The deVere CEO says that the Dubai-based digital financial organisation will consolidate and “significantly further develop and expand” the organisation’s pioneering global Contactless Finance service and its world-leading fintech apps, which allow people to access, use, save, invest and manage their money 24/7, on-the-go, anywhere in the world.

Nigel Green concludes: “Our new Dubai-based model is designed for the new world with, as always, the client experience, and expectations and outcomes front and centre of mind.”

UnionBank bolsters COVID-19 ‘Stay-At-Home’ with range of digital services

In response to the Philippine government’s “Stay At Home” directive as part of the ongoing enhanced community quarantine, Union Bank of the Philippines (UnionBank) continues to process a growing number of digital transactions and remains business-as-usual (BAU), throughout the ECQ.

For the month of March, UnionBank logged a nearly 160% in daily sign-ups to its online and mobile banking portals, and enabled more than 500,000 credit card transactions and well over 1 million Instapay and PesoNet fund transfer transactions. Importantly, the bank waived all its fees on InstaPay and PesoNet since the start of the ECQ and has extended this to April 30.  

Most significantly, UnionBank also registered a tremendous surge in new accounts opened “100% digitally” through the UnionBank Online platform, as this was 2700X higher than year-ago levels.

These robust figures come amid reports from several consumer monitoring groups that the behavior of banking customers may be changing, preferring to use digital channels during the lockdown.

UnionBank president and CEO Edwin Bautista said the coronavirus crisis could be the turning point in customers’ shift-to-digital – to safely access their funds, do transfer, make payments and apply for credit.

 “This represents a tremendous new opportunity for banking in the country as this should reduce the number of Filipinos who remain unbanked.  As this happens, we at UnionBank are fully prepared with the digital infrastructure already in place to offer full banking services to more people, more conveniently and more cost-effectively,” Bautista said. 

Along with its digital platforms that enable the public to bank from home, UnionBank also rolled out its 5G-enabled mobile van called 5G-Bank On Wheels (5G-BOW) to serve people’s banking needs during the ECQ.  

With its 5G-BOW clients can withdraw, pay bills, transfer funds, open an account and do balance-inquiries with faster, more robust bandwidth and internet connections, powered by its unique 5G technology.

In terms of its brick-and-mortar branches, UnionBank was able to keep 94% of its branches open, outside of those in medical quarantine and local lockdown areas; while safely keeping close to 90% of employees working from home in compliance with government guidelines.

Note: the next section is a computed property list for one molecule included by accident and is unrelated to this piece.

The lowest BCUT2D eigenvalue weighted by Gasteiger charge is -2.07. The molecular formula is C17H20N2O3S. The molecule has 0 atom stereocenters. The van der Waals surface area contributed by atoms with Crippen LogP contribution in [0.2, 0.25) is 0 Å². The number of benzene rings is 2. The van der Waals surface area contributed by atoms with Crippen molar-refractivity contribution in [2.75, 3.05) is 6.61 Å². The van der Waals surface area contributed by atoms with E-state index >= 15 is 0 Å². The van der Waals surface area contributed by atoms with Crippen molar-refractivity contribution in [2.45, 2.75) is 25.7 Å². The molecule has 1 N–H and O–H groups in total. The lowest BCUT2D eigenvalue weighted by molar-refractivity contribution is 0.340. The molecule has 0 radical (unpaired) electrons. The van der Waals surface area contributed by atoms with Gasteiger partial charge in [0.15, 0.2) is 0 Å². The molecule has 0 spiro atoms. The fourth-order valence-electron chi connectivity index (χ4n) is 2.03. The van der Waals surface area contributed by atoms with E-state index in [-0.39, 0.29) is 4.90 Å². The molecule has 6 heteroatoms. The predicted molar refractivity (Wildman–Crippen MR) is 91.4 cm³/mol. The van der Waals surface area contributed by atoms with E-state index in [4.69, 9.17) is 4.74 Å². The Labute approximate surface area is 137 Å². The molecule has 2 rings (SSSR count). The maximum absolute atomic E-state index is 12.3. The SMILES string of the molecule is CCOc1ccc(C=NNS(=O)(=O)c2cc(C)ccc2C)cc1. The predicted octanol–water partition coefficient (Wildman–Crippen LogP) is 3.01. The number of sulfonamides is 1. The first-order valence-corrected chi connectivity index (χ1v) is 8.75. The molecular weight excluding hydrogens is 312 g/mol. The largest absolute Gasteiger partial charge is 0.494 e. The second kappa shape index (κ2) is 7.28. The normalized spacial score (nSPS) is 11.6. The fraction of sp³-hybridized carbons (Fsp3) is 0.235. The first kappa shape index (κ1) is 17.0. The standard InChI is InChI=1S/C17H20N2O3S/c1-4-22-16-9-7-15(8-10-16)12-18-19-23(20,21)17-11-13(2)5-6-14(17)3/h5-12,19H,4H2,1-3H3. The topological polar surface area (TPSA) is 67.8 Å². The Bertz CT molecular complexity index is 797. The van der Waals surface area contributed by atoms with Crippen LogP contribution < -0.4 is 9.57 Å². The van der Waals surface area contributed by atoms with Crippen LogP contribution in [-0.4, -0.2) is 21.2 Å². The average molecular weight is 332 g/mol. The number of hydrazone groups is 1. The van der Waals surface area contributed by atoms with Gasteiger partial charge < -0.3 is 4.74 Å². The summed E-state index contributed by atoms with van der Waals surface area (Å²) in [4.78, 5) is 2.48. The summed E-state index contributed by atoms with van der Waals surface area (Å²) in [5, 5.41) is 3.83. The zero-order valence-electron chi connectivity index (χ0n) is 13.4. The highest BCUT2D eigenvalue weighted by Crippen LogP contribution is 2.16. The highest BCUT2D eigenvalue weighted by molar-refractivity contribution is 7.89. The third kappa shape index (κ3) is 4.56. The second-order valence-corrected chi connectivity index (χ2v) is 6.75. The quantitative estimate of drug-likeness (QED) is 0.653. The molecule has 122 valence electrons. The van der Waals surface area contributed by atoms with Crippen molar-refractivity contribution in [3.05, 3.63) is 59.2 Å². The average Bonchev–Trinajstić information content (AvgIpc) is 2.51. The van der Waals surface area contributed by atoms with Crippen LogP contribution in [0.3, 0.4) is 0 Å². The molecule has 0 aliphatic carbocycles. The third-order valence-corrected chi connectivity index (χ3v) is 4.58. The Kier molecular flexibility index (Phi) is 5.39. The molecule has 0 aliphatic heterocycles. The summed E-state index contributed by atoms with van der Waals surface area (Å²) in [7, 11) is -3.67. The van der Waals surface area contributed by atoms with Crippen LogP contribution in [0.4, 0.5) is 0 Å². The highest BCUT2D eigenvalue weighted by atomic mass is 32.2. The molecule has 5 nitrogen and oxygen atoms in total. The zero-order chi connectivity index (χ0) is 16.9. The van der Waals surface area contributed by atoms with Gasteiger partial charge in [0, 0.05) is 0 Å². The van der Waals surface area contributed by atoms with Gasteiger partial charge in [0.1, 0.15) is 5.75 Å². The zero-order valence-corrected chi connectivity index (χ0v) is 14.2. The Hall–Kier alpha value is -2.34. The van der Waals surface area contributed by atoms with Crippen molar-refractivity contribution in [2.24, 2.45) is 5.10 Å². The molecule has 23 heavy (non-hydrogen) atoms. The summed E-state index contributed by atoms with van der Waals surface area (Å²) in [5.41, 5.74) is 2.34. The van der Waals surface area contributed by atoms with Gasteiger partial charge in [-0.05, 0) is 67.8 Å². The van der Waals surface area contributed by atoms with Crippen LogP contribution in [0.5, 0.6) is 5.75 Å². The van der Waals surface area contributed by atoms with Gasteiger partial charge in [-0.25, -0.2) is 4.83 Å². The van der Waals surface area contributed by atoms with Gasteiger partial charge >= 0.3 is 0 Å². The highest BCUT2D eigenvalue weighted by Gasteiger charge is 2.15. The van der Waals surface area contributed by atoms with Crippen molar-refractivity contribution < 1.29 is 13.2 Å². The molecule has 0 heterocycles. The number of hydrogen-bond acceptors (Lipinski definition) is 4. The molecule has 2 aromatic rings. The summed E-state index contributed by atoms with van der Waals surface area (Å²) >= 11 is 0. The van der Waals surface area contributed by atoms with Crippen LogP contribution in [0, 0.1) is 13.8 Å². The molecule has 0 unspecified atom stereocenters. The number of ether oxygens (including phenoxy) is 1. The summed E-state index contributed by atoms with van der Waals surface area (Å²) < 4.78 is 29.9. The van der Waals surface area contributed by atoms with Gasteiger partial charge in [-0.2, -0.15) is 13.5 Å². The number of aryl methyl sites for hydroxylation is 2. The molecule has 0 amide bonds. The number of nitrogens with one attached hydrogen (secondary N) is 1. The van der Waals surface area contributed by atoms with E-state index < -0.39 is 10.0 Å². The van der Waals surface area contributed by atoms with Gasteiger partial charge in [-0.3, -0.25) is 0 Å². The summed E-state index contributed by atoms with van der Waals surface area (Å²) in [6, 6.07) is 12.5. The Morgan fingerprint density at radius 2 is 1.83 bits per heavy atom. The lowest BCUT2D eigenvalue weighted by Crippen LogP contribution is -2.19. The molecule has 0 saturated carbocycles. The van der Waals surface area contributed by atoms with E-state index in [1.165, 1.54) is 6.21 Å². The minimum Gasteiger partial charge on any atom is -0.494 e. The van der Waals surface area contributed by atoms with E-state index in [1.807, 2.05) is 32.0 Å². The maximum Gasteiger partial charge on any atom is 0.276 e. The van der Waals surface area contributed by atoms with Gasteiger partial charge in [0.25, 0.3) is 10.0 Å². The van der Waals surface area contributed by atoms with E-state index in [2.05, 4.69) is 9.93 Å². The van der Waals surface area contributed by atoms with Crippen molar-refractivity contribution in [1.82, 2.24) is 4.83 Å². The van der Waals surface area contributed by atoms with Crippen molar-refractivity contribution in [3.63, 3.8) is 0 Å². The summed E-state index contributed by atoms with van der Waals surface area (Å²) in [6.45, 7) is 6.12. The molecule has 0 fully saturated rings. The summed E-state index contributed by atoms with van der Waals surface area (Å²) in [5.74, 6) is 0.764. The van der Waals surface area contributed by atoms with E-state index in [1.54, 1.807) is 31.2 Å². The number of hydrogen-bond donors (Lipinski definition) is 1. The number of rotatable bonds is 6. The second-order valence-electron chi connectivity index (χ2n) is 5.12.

How can cloud-based analytics help banks drive digital transformation?

By Paul Jones, Head of Technology, SAS UK & Ireland

Fintechs are turning up the heat in retail and corporate banking. As smaller, more agile providers have entered the banking market, customers are getting used to a higher level of service – a personalised, digital experience that guides them to make quicker, smarter decisions about their finances. For traditional banks to compete, they need to transform the way they operate. On the retail banking side, that means digitising customer-facing services. No queuing in branches, no paperwork. And when customers apply for a credit card or loan, they get a decision in seconds.

Meanwhile, on the corporate side, the aim of transformation is often to enable an everything as a service (XaaS) strategy, building smart packaged offerings such as treasury as a service or risk management as a service, which the bank can both consume in-house and provide to enterprise clients.

Data-driven digital transformation

To foster this type of digital business transformation, banks need to redesign both internal and customer-facing processes to embed data-driven decision making. By integrating intelligent automation and decisioning capabilities into their operations, banks can eliminate paperwork and manual processing. This will greatly improve service levels to customers while keeping the cost-to-serve to a minimum.

The creation of these data-driven services depends on the ability to design, build, test and deploy processes that embed predictive models using both well-established statistical methods and new artificial intelligence and machine learning (AI/ML) techniques. The development life cycle for these models is inherently experimental. It’s vital to try different approaches, test the results, and iterate on the candidates that offer the greatest potential. To remain relevant in the digital age, organisations must deliver such experiments with agility and speed.

The obstacle of legacy infrastructure

The problem is that banks’ traditional IT architectures – built around legacy on-premises systems – are a uniquely bad environment for developing these models. Due to the experimental nature of the models, it’s very difficult to forecast what type of infrastructure banks will need for upcoming projects. For example, different machine learning algorithms run best on hardware that has been optimised for that category of model building. If you invest in a cluster of servers with a particular configuration of memory and processors, it may only be suitable for a small subset of the work you actually need to do. And every time you need to change your approach, you’ll face high fixed costs and a long lead time to get the right infrastructure in place.